The New Pan-Arab Cultural Society (PACS) Provides “Pride in Existence” to Students

Editor’s note: This article was initially published in The Daily Gazette, Swarthmore’s online, daily newspaper founded in Fall 1996. As of Fall 2018, the DG has merged with The Phoenix. See the about page to read more about the DG.

This fall, Celine Anderson ’19, George Abraham ’17, and Evan Grennon ’18  founded a new Swarthmore intercultural group, the Pan-Arab Cultural Society (PACS). PACS hopes to build a “cultural safe space” for Arab students and allies on campus. All students who identify as Arab or who want to learn more about Arab culture are welcome.

The lack of Arab cultural awareness on campus and what Anderson described as “a need for a safe community for Arab students” provided the impetus for the formation of the group.

The founding members of PACS hope to create spaces where students can devote their time to talk about issues and events in the Arab world, and process these events in “cathartic and healing ways,” Abraham said.

The members of PACS want students to know that “there are others on campus who can relate to [Arab] issues and show support for them,” Abraham said.  To facilitate this mission, PACS has an open board member structure so that everyone “shares responsibilities in the group equally.”

“We want to provide a cultural safe space for Arab students on campus,” Abraham said. “There are a lot of cultural spaces for other ethnic groups on campus, but not one for Arab students […] and we want to fill that gap in the IC community.”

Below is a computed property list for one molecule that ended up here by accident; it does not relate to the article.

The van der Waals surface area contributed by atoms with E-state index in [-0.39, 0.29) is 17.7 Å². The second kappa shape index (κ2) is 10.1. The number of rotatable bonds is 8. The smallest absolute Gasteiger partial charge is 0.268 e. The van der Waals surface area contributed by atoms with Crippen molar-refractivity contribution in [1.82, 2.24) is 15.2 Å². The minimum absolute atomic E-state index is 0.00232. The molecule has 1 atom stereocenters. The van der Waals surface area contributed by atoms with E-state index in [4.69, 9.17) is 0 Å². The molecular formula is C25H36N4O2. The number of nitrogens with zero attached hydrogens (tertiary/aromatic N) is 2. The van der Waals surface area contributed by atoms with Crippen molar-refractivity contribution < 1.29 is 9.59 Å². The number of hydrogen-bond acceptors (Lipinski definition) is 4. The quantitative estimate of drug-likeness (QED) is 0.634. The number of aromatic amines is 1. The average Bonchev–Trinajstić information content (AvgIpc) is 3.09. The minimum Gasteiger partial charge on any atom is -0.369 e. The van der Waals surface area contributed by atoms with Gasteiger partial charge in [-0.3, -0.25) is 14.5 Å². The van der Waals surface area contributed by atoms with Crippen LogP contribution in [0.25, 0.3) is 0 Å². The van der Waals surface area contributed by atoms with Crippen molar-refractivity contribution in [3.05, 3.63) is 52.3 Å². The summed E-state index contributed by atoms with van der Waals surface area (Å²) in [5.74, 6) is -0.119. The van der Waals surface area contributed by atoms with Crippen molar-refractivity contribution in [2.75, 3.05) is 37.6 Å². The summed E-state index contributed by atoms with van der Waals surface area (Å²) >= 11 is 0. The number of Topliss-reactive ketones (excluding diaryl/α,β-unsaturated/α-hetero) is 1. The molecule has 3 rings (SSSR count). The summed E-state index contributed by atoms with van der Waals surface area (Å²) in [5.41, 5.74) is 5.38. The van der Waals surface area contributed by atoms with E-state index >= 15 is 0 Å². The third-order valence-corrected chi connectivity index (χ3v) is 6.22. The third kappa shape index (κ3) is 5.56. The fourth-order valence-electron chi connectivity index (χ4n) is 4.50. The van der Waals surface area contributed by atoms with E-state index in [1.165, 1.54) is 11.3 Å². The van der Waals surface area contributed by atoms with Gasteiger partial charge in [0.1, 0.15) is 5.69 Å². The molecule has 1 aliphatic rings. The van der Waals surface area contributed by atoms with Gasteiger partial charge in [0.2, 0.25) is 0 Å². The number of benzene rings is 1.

When asked what being an Arab student at Swarthmore was like, Anderson gave a warm response: “It’s nice to meet other Arab students […] with similar cultural backgrounds.” Anderson and Abraham feel that in Swarthmore’s diverse climate, it will be beneficial to have a developed network and community of Arab students.

However, Abraham explained that cultural groups for Middle Eastern students on campus have had their share of caveats in the past. Finding a medium ground between a safe space and a space for dialogue and discussion is still a challenge for cultural groups on campus. Abraham stressed the idea that “while all are welcome [in PACS] we don’t want [members] that actively oppress Arab students.”

Prior to this year, other attempts have been made by Swarthmore students to bring more visibility to Middle Eastern students at Swarthmore. One such group was named AMAL, meaning hope in Arabic. The group consisted of Syrian and Palestinian students. Abraham stressed that only having a cultural support space “didn’t work well” in a model for cultural awareness and action. This year, AMAL has expand into PACS, “so it’s more of an open and all inclusive model than it was before,” Abraham said.

Board members also commented on the specific nature of their group name. “Choosing ‘Pan-Arab’ as our title was a conscious choice,” said Abraham. Stressing the importance of an all-inclusive space was integral for members of the group.

The hope for PACS is to provide both a “reactionary space” for issues facing Arab-American students at Swarthmore and to provide a supportive environment for novel ideas in the Arab world. According to Abraham, the cultural society is a chance for Arabs on campus to have “pride in existence.”

PACS had its first meeting last Thursday. Anderson was content with the turnout for the first meeting, stating that “it was a really nice opportunity to meet students with interests in Arab culture.”

PACS will be hosting several events this month. On October 22, PACS will hold a travel meeting for students to share travel experiences in the Arab world. Additionally, on October 30, PACS will be hosting a film screening of the movie West Beyrouth.

Follow PACS at @swatpacs on Instagram for more information.

Leave a Reply

Your email address will not be published.

The Phoenix

Discover more from The Phoenix

Subscribe now to keep reading and get access to the full archive.

Continue reading